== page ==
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    Old Guy, Aug 1st, 2008 @ 11:31am

    Getting rid of them

    As a long time rpg geek, I know this... You wanna get rid of trolls...you need to use fire or acid, otherwise they just keep coming back

     

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    Saigon Zogg, Aug 1st, 2008 @ 6:17pm

    Patent FU* Trolls....

    To the "Patent Trolls" & "Shell Entities" I say "PISS OFF!!". YOU DON'T MATTER. I DO NOT RECOGNIZE YOUR CLAIM. You bastards that that specifically patent an "idea" present a road-block to Human Progress & Human Evolution.
    I Give This Message To All The World. . .
    If I Receive Plans for, Or Develope a Technology for clean, renewable energy... I will freely transmit it to the world. I will share it with everyone. Including China, Russia, Africa, The Balkin States and everyone. Regardless of their political status. Technological information belongs to the world. Every human being. Fuck Big Brother. Fuck the patent trolls and the security camera. AND The Government Control.......... . . .It Belongs To The World.

     

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    stv, Aug 4th, 2008 @ 6:41am

    stop the shilling!!!

    You miss the point. Reporters become shills when they consistently present only one side of an issue even after they become aware of others. Clearly, one is then a shill. Another term that comes to mind is biased. That is then not amusing, but rather abusing.

    By the way, inventors do not as a whole object to all changes to the patent system. The problem is that most all the present changes as embodied in the Patent Reform Bill do not address what we perceive as true problems, but will instead create many. All this talk of bad patents is a hoax invented (that’s the closest they come to inventing these days) by some large tech firms as a way to in effect legalize theft. The changes they propose are therefore not reform, but deform.

    What is truly amusing is that the big firms and their lackeys continue to use the slang “patent troll” even when they don’t even seem to know what it means. Now that, is funny.

     

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      Mike (profile), Aug 4th, 2008 @ 3:05pm

      Re: stop the shilling!!!

      You miss the point. Reporters become shills when they consistently present only one side of an issue even after they become aware of others. Clearly, one is then a shill. Another term that comes to mind is biased. That is then not amusing, but rather abusing.

      Well, odd, then that you seem to take a single biased position and repeated it over and over again without acknowledging the other side.

      Clearly, stv, you are a shill by your own definition.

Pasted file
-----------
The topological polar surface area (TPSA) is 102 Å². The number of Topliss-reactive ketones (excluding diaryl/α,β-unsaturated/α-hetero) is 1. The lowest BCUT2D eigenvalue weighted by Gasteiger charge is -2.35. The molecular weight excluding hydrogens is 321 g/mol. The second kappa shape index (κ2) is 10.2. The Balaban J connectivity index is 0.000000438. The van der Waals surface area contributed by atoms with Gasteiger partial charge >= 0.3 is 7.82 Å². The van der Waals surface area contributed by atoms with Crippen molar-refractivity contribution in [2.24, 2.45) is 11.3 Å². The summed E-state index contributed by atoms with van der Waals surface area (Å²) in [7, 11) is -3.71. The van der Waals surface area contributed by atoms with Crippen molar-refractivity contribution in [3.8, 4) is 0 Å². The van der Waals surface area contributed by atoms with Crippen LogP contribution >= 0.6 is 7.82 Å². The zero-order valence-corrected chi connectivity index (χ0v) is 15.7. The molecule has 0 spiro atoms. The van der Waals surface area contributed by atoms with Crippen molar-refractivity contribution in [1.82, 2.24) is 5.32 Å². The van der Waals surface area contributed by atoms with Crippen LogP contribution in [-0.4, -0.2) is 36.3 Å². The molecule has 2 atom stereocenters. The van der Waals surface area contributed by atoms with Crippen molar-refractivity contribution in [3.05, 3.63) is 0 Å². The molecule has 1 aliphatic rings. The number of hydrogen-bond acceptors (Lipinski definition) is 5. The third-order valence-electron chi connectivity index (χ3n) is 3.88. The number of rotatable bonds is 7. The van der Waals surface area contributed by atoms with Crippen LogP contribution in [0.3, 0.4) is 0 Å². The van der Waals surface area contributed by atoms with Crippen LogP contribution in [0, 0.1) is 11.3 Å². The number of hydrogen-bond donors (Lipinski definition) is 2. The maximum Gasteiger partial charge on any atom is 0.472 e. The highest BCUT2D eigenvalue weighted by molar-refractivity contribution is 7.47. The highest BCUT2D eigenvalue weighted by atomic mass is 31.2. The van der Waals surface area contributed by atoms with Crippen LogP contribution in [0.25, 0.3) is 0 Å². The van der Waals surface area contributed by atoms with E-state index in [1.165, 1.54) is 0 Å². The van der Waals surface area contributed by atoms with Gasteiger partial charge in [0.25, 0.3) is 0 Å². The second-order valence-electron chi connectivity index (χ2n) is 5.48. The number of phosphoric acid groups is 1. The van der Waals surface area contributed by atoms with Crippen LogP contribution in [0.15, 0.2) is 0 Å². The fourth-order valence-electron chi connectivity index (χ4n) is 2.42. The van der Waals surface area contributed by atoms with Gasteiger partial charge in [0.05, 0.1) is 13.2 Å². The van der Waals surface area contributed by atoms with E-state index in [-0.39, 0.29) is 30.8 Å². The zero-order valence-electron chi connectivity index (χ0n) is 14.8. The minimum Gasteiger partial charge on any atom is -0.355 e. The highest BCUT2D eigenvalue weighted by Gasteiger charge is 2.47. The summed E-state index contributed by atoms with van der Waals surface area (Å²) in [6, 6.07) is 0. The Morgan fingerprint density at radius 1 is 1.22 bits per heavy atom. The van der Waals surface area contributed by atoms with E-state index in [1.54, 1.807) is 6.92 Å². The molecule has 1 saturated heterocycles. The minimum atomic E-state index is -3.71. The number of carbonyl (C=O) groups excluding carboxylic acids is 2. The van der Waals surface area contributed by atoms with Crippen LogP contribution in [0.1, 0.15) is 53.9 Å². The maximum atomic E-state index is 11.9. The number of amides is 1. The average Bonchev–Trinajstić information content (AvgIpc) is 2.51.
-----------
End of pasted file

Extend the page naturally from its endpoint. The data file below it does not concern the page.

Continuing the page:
By the way, inventors do not as a whole object to all changes to the patent system. The problem is that most all the present changes as embodied in the Patent Reform Bill do not address what we perceive as true problems,

      Oh, I see now. You falsely seem to believe that the patent system was designed to protect small inventors. It's not.

      Come back when you learn what the patent system is about.

       

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    Ronald J Riley (profile), Aug 6th, 2008 @ 6:14am

    Piracy Coalition

    Mike, reasonable people might think that you are a shill for those who pirate other's patent properties.

    There is a reason that so many people are spewing patent troll nonsense. The reason is that the Piracy Coalition has been spending several hundred million dollars a year to create the myth of their being waylaid by trolls.

    The reality is much different. Every inventor thinks that their invention is the most beautiful baby. They promptly tell all who will listen about their baby. One out of ten of the companies who look at the invention will introduce an infringing product about a year later. The inventor then go back to them seeking a license deal and after a year or two of getting jerked around the inventor finds themselves a patent enforcement entity and proceeds to adjust the patent pirate's attitude.

    That is when the patent pirating entity's PR machine goes into overdrive claiming that they are being abused by a vicious troll.
    Ronald J. Riley,


    Speaking only on my own behalf.
    Affiliations:
    President - www.PIAUSA.org - RJR at PIAUSA.org
    Executive Director - www.InventorEd.org - RJR at InvEd.org
    Senior Fellow - www.patentPolicy.org
    President - Alliance for American Innovation
    Caretaker of Intellectual Property Creators on behalf of deceased founder Paul Heckel
    Washington, DC
    Direct (202) 318-1595 - 9 am to 9 pm EST.


    Many large companies do listen, but with larceny in their hearts. Trying to do business with these companies is much like

     

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    identicon
    Ronald, Sep 3rd, 2008 @ 4:45pm

    Research

    Maybe if people were just a little more careful and did some more research before patenting their ideas, they'd realize that there's already something similar on the market!

    I think websites like WikiPatents.com are really helpful so the online patent community can see what is out there before they get too far along with their invention.